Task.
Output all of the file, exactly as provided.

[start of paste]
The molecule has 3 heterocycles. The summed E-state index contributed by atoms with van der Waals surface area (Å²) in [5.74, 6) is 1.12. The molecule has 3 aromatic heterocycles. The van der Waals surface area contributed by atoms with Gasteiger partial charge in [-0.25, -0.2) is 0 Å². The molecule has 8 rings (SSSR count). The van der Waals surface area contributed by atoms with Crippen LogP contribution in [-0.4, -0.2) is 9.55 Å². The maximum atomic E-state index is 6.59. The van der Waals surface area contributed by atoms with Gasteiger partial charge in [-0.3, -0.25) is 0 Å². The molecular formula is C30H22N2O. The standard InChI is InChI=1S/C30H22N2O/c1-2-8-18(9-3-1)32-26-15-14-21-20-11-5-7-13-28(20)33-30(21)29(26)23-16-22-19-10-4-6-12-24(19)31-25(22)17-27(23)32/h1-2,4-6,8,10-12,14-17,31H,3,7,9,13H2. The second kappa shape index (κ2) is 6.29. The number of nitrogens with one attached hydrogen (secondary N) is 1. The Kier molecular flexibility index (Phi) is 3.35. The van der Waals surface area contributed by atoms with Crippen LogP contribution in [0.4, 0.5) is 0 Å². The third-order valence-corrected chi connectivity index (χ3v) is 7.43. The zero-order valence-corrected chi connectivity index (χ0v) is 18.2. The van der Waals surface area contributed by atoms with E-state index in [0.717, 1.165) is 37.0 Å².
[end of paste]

The molecule has 3 heterocycles. The summed E-state index contributed by atoms with van der Waals surface area (Å²) in [5.74, 6) is 1.12. The molecule has 3 aromatic heterocycles. The van der Waals surface area contributed by atoms with Gasteiger partial charge in [-0.25, -0.2) is 0 Å². The molecule has 8 rings (SSSR count). The van der Waals surface area contributed by atoms with Crippen LogP contribution in [-0.4, -0.2) is 9.55 Å². The maximum atomic E-state index is 6.59. The van der Waals surface area contributed by atoms with Gasteiger partial charge in [-0.3, -0.25) is 0 Å². The molecular formula is C30H22N2O. The standard InChI is InChI=1S/C30H22N2O/c1-2-8-18(9-3-1)32-26-15-14-21-20-11-5-7-13-28(20)33-30(21)29(26)23-16-22-19-10-4-6-12-24(19)31-25(22)17-27(23)32/h1-2,4-6,8,10-12,14-17,31H,3,7,9,13H2. The second kappa shape index (κ2) is 6.29. The number of nitrogens with one attached hydrogen (secondary N) is 1. The Kier molecular flexibility index (Phi) is 3.35. The van der Waals surface area contributed by atoms with Crippen LogP contribution in [0.4, 0.5) is 0 Å². The third-order valence-corrected chi connectivity index (χ3v) is 7.43. The zero-order valence-corrected chi connectivity index (χ0v) is 18.2. The van der Waals surface area contributed by atoms with E-state index in [0.717, 1.165) is 37.0 Å².